Field of Science

Promoting Plants at the Expense of Fungi?

Ryan Gregory, over at Genomicron, found an interesting tidbit on the Discovery Channel website entitled Plants and Animals: Long-Lost Relatives?. He is surprised to read that
"organisms such as fungi should be given a demotion — placed further from animals on the tree — while green plants should get a leg up."
This is the case, apparently according to a recently-published paper from John Stiller at East Carolina University.

Gregory is (rightfully) annoyed at the suggestion of any group "getting "demoted" one way or another because this idea of rank (was) should have been abandoned 150 years ago." and that was the main point of his post. Ryan has been (again, rightfully) critical of science reporting and this doozey has all of the right parts, as detailed in his Anatomy of a bad science story.

However, there have been a series of comments about the veracity of the Stiller paper, so I thought I would make a few of my own here. First of all, it should be duly noted that the paper in question, Plastid endosymbiosis, genome evolution and the origin of green plants, is explicitly labelled as "Opinion"; this is on top of the fact that it is published in the review journal TRENDS in Plant Science—not a primary research venue. Neither of these facts are damning to the work, but they certainly suggest caution in reporting the findings.

Second, it is fair to say that this hypothesis (wrongly called "Stiller's theory" by the Discovery story) is way out of the mainstream of current thought. Again, this alone should neither preclude the publication nor, by itself, lend it to immediate scorn. It's great to see such examples of how science works in the marketplace of ideas. But we all know that just because something gets published, does not mean it's right.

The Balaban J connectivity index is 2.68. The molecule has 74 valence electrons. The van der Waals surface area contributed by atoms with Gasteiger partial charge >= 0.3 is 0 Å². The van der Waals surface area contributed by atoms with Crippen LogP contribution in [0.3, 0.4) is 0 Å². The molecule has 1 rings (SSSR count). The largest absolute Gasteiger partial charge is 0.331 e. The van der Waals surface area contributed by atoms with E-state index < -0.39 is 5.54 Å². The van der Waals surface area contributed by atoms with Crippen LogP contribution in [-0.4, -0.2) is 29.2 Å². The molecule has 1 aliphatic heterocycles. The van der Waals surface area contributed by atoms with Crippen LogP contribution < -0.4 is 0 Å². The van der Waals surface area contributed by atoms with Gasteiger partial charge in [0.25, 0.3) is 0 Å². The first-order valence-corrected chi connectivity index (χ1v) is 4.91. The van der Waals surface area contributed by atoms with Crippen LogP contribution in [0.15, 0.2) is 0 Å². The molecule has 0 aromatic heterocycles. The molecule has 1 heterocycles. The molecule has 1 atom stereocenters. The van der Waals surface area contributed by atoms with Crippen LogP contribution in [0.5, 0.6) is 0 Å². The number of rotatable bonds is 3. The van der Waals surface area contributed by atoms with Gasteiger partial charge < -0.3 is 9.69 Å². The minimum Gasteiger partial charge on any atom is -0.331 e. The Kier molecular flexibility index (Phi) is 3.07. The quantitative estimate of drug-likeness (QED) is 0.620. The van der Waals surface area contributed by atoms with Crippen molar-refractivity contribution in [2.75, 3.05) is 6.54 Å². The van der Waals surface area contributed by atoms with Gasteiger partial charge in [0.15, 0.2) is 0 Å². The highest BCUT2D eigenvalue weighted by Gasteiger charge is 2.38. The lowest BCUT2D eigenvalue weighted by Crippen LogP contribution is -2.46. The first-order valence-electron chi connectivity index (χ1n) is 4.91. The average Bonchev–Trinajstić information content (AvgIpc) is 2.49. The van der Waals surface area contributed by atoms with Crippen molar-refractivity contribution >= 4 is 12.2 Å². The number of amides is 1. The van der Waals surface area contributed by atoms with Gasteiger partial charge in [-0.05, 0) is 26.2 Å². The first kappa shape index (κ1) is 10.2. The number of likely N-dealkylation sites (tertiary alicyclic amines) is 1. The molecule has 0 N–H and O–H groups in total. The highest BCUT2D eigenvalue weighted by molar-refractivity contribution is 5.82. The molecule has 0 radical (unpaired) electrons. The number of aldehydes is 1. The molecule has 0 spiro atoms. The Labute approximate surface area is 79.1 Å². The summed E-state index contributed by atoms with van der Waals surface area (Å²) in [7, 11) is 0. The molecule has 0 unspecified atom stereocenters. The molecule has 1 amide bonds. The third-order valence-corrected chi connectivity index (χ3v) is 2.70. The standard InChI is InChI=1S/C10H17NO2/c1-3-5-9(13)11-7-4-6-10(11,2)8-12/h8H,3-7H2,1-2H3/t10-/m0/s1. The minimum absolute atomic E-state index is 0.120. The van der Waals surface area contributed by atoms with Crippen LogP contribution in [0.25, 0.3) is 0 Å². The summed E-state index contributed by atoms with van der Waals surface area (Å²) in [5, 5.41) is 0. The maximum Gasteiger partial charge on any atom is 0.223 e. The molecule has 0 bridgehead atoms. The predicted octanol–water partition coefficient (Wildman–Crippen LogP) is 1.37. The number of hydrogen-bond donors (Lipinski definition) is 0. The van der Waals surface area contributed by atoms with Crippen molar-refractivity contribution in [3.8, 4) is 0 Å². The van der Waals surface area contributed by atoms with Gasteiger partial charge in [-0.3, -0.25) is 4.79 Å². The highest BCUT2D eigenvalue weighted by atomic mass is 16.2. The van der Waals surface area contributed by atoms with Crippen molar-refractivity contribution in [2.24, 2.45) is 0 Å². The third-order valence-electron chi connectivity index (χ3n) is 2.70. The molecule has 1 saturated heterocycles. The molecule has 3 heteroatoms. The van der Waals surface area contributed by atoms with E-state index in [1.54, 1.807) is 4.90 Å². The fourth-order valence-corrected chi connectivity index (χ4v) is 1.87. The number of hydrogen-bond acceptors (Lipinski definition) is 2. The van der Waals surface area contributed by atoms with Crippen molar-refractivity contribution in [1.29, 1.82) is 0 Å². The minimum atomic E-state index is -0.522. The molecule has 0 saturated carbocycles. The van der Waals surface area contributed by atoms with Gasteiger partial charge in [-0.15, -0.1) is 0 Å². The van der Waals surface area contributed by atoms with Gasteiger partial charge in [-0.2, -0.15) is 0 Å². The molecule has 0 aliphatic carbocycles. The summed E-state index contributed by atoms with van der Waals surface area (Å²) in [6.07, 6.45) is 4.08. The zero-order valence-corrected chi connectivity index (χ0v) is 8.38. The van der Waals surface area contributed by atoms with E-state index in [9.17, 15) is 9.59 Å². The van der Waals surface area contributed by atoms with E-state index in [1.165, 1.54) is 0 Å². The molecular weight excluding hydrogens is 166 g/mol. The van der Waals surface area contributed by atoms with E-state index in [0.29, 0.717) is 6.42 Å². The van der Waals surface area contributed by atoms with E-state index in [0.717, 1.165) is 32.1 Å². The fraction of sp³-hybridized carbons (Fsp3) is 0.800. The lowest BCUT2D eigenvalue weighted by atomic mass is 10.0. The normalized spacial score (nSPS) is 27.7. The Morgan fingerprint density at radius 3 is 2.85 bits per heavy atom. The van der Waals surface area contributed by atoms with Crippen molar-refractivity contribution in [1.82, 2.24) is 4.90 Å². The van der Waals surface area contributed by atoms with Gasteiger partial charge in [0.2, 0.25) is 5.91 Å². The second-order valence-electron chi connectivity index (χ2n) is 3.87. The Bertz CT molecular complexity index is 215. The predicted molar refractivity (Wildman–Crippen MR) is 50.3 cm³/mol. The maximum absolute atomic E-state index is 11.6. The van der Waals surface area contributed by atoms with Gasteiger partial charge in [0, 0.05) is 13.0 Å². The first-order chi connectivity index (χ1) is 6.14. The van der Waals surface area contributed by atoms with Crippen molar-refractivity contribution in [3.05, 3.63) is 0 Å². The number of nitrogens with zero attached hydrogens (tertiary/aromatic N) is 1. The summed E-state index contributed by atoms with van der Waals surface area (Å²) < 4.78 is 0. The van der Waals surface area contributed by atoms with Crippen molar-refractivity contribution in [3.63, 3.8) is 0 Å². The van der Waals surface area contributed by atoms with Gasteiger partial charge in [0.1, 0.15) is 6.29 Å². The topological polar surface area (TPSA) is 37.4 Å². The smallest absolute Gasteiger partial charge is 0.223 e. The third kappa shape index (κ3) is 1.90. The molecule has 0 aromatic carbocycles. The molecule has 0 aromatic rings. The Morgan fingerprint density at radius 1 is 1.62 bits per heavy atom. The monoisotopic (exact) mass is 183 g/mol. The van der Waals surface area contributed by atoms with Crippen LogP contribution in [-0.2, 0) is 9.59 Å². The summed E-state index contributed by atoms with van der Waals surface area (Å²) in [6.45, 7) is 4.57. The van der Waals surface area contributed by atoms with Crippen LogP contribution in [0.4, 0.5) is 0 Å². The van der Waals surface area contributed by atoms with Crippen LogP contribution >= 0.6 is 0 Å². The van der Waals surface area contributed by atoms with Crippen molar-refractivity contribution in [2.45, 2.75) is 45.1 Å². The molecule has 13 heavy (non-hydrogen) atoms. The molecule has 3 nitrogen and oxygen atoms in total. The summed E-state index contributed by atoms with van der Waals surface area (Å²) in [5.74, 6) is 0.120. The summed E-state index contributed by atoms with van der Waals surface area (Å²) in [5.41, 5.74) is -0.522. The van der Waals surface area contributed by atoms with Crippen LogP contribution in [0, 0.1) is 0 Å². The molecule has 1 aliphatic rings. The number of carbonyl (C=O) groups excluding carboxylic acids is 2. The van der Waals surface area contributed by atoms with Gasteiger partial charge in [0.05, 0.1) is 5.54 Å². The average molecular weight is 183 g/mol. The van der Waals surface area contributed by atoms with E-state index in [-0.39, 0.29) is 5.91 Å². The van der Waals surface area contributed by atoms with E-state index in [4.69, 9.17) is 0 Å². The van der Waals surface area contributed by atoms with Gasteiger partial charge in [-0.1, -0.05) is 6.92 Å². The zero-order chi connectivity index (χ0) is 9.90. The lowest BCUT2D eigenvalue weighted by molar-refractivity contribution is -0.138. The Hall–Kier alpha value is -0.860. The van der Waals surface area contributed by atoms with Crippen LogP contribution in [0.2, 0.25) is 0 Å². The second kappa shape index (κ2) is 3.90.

In any case, there are two main components that Stiller argues in this paper:
  1. that the "Plantae" [Viridiplantae (green algae & land plants), Rhodphyta (red algae) and Glaucocystophyta] are not a monophyletic group, and
  2. that the Viridiplantae are more closely related to animals than are fungi.
The data on "Plantae" monophyly are certainly not so compelling as to rule out other possible answers. But recent work (here and here) is increasingly providing support for this relationship. Stiller has been a long-standing contributor to the literature on non-monophyly of green+red algae. I have worked on some of the same molecules that he has (i.e., RNA pol II) and he might have a point for there not being strong support in favor of "Plantae". However, I don't think that there is an alternative that garners anywhere near the consistent support that "Plantae" gets in multigene trees.

The data on the sisterhood of animals and fungi grouping to the exclusion of plants (e.g., Viridiplantae) is about as solid as deep relationships among eukaryotes can be. A nice summary of these results was recently presented in PLoS Genetics. Since the paper is Open Access, I won't repeat the findings here (full disclosure: although I am not an author of this paper, I do collaborate with them). Suffice it to say that there is not even a hint of evidence that Viridiplantae is closer to animals that are fungi as suggested by Stiller. Note also that these authors are not particularly bullish on "Plantae" either.

Stiller cites the presence of certain enzymes and protein domains in both plants and animals (apparently absent in the fungi) as evidence for a closer relationship of plants to animals. But the problem is that such things only have to be lost once in the fungal lineage (if they have been lost at all) to make these cases complete non-sequiturs. To explain why plants don't fit in with animals, Stiller would rather invoke some sort of bias in the data. Although such biases may exist, I am very cautious about invoking an entire reworking of the tree based on them.

Stiller ends with four "Future Perspectives" of which I find the following most telling:
"There should be no a priori assumption that the strongest tree-building signal in a given data set reflects evolutionary history rather than bias in the data."
I'll file that in the category of "Things that make you say Hmmm".

Favorite Science Blogs

As ususal, I am late to the party where everyone is discussing their favorite science blogs. This was a no-RSVP-required affair that The Scientist has been hosting under the banner of "Vote for your favorite life science blogs". Most of my favorites are listed in the "Other Interesting Blogs" on the left of my blog. I actually use this list as my major navigation tool for blog-visiting. Of these, here are my most frequently-visited (and therefore most favorite):